In the early hours of last Friday, a passenger aboard a Port-Harcourt bound Azman Air flight posted on the social media a video showing a man, who from the bushes nearby the runway got on the wings on the plane and dumped his bag in one of the engines of the plane. As expected, the passengers panicked, prayerfully hoping the bag wasn’t a bomb.

This is just one of the numerous cases of perimeter intrusion in airports across the world. And as expected, this is not the first time the runway of an airport will be invaded in Nigeria. 

In 2013, there was a reported case of a young boy jumping into one of the engines of a Lagos bound Arik Air flight at the Benin airport after surfacing from the bushes nearby. Before the flight, it was reported that the pilot of the flight informed the authorities, but he was cleared to fly.

Also, in 2018, supporters of Aliyu Wamakko, invaded the tarmac at the Sultan Abubakar Sadiq 111 Airport, Sokoto. A mini welcome entourage by the loyalists, on a runway?!!!

It is no doubt that perimeter security poses a significant challenge for any airport, no matter the size or its location. But one thing we can all agree on is that this menace can be curbed when the necessary measures are put in place.

Section 4.2 of ICAO Annex 17 states that establishing a security perimeter around the airport airside area and controlling access are basic requirements for airport security with respect to perimeter fencing.

At the GREPECAS Aviation Security Committee in 2006, under the directive of ICAO, contracting states were instructed to ensure that the integrity of the airport perimeter fence is maintained and regularly inspected for the entirety of the perimeter. Also, random and regular patrol should be scheduled to inspect the barrier with a particular focus on areas where breaches or attempted breach are more likely to occur. This according to the directive could be achieved with a 24/7 patrol across the entire length of the fencing.

The question then goes, with the porosity of Nigerian airports, how well has the authorities in charge come up with a lasting solution to these invasions?

Airport authorities should know that aside service provision to both airlines and passengers alike, security is of utmost importance. Irrespective of the size of the airport or location, putting into consideration the geography and topography, it should be all about ensuring a safe and secure avenue for people who fly daily.

One of the measures that can be adopted to ensure this menace is curbed is the use of electric fences with cameras and patrols in place for consistent monitoring.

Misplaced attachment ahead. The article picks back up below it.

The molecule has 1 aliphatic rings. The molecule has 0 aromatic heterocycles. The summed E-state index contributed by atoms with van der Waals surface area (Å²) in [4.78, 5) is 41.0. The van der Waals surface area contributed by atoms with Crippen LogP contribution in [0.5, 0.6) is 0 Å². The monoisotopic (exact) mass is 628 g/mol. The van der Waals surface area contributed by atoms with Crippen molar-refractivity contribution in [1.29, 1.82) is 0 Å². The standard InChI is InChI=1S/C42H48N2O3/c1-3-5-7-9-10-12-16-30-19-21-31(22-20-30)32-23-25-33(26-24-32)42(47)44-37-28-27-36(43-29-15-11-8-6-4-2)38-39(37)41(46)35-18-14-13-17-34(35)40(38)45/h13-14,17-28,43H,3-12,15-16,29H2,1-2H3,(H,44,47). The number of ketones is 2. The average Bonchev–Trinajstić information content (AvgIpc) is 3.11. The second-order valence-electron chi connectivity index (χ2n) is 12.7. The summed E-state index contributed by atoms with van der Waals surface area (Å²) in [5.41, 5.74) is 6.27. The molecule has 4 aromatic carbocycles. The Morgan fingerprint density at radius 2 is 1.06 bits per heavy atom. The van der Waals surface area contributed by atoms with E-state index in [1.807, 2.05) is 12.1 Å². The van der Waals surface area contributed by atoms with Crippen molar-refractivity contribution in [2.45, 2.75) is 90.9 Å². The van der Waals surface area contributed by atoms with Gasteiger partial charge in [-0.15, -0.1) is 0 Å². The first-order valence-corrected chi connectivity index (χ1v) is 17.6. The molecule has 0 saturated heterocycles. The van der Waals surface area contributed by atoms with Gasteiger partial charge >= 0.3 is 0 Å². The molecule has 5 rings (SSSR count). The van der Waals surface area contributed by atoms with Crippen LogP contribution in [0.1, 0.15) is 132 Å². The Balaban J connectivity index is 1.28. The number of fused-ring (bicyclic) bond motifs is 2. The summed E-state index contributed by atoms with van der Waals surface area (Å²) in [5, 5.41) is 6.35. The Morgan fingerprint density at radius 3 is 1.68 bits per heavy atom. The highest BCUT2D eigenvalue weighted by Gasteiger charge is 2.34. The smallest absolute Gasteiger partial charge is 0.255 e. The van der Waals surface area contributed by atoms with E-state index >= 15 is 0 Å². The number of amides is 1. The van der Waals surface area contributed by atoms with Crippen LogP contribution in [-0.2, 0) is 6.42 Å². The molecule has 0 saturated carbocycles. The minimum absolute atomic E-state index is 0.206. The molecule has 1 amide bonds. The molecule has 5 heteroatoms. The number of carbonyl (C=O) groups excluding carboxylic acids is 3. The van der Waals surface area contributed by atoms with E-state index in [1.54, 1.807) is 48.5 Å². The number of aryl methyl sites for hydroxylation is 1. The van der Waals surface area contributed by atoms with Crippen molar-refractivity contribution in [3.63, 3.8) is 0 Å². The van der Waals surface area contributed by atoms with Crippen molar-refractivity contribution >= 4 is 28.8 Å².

Aviation security in Nigeria should be taken with utmost regard and reference. AVSEC officers are expected to be at alert at all times to be ready to wade off any unnecessary breach or wade in when the intruders manage to pass them by (which shouldn’t occur in the first place).

It is understandable that the cost of putting in place is a bit on the high side. For instance, following two perimeter breaches at Hartsfield-Jackson International Airport in Atlanta, Georgia (the move was in response to several security breaches in the summer of 2018 including a man who scaled a fence and ran onto an active taxiway and a trespasser walking on an access road inside the perimeter fence in the early morning), the airport began an installation of concertina wire on fencing around the airport perimeter. The wire fencing, installed at a rate of around 450 feet per day, cost approximately $5 million in total, and was paid for with airport funds.

The revenue generated by Nigerian airports on a yearly basis could be used to fund this project. In 2017, according to the former Managing Director of FAAN, Saleh Dunoma, the authority generated N38 billion from Passenger Service Charges (PSC) in 2017. Also, the former MD stated that the automated car park at the General Aviation Terminal of the Murtala Muhammed International Airport, Lagos increased FAAN revenue by 68 per cent in 2017 alone. All that needs to be done is for stakeholders and government to come around and develop a lasting solution. Nigeria is on a path of positioning its aviation industry in the fore front, we can as well start by getting some of these issues right.

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